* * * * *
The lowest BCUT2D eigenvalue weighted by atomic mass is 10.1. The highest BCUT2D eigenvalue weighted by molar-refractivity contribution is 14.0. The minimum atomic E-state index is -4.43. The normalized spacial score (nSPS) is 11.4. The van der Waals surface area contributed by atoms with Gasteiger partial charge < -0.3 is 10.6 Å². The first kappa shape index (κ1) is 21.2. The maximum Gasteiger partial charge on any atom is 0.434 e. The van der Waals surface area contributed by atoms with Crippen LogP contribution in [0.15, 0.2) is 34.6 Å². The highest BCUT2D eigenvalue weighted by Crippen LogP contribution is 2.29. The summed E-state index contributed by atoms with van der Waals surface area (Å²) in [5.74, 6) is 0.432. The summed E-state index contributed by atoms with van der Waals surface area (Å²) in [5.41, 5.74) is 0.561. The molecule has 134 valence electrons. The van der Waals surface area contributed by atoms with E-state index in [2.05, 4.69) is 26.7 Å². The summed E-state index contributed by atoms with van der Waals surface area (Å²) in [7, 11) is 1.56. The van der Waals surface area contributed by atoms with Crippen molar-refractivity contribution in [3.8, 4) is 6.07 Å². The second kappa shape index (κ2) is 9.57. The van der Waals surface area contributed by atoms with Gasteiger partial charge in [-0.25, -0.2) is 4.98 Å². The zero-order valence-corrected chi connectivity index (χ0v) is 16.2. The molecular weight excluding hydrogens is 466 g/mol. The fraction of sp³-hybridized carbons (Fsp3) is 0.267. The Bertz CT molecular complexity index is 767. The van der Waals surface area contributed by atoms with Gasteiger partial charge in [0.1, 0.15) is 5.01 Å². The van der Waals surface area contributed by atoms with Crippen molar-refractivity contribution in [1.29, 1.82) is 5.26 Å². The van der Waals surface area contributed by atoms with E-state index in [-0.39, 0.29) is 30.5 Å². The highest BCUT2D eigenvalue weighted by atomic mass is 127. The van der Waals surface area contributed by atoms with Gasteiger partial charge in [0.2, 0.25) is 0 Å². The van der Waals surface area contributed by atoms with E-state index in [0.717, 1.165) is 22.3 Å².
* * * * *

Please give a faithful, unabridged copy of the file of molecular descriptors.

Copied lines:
The lowest BCUT2D eigenvalue weighted by atomic mass is 10.1. The highest BCUT2D eigenvalue weighted by molar-refractivity contribution is 14.0. The minimum atomic E-state index is -4.43. The normalized spacial score (nSPS) is 11.4. The van der Waals surface area contributed by atoms with Gasteiger partial charge < -0.3 is 10.6 Å². The first kappa shape index (κ1) is 21.2. The maximum Gasteiger partial charge on any atom is 0.434 e. The van der Waals surface area contributed by atoms with Crippen LogP contribution in [0.15, 0.2) is 34.6 Å². The highest BCUT2D eigenvalue weighted by Crippen LogP contribution is 2.29. The summed E-state index contributed by atoms with van der Waals surface area (Å²) in [5.74, 6) is 0.432. The summed E-state index contributed by atoms with van der Waals surface area (Å²) in [5.41, 5.74) is 0.561. The molecule has 134 valence electrons. The van der Waals surface area contributed by atoms with E-state index in [2.05, 4.69) is 26.7 Å². The summed E-state index contributed by atoms with van der Waals surface area (Å²) in [7, 11) is 1.56. The van der Waals surface area contributed by atoms with Crippen molar-refractivity contribution in [3.8, 4) is 6.07 Å². The second kappa shape index (κ2) is 9.57. The van der Waals surface area contributed by atoms with Gasteiger partial charge in [-0.25, -0.2) is 4.98 Å². The zero-order valence-corrected chi connectivity index (χ0v) is 16.2. The molecular weight excluding hydrogens is 466 g/mol. The fraction of sp³-hybridized carbons (Fsp3) is 0.267. The Bertz CT molecular complexity index is 767. The van der Waals surface area contributed by atoms with Gasteiger partial charge in [0.1, 0.15) is 5.01 Å². The van der Waals surface area contributed by atoms with Crippen molar-refractivity contribution in [1.29, 1.82) is 5.26 Å². The van der Waals surface area contributed by atoms with E-state index in [-0.39, 0.29) is 30.5 Å². The highest BCUT2D eigenvalue weighted by atomic mass is 127. The van der Waals surface area contributed by atoms with Gasteiger partial charge in [0.2, 0.25) is 0 Å². The van der Waals surface area contributed by atoms with E-state index in [0.717, 1.165) is 22.3 Å².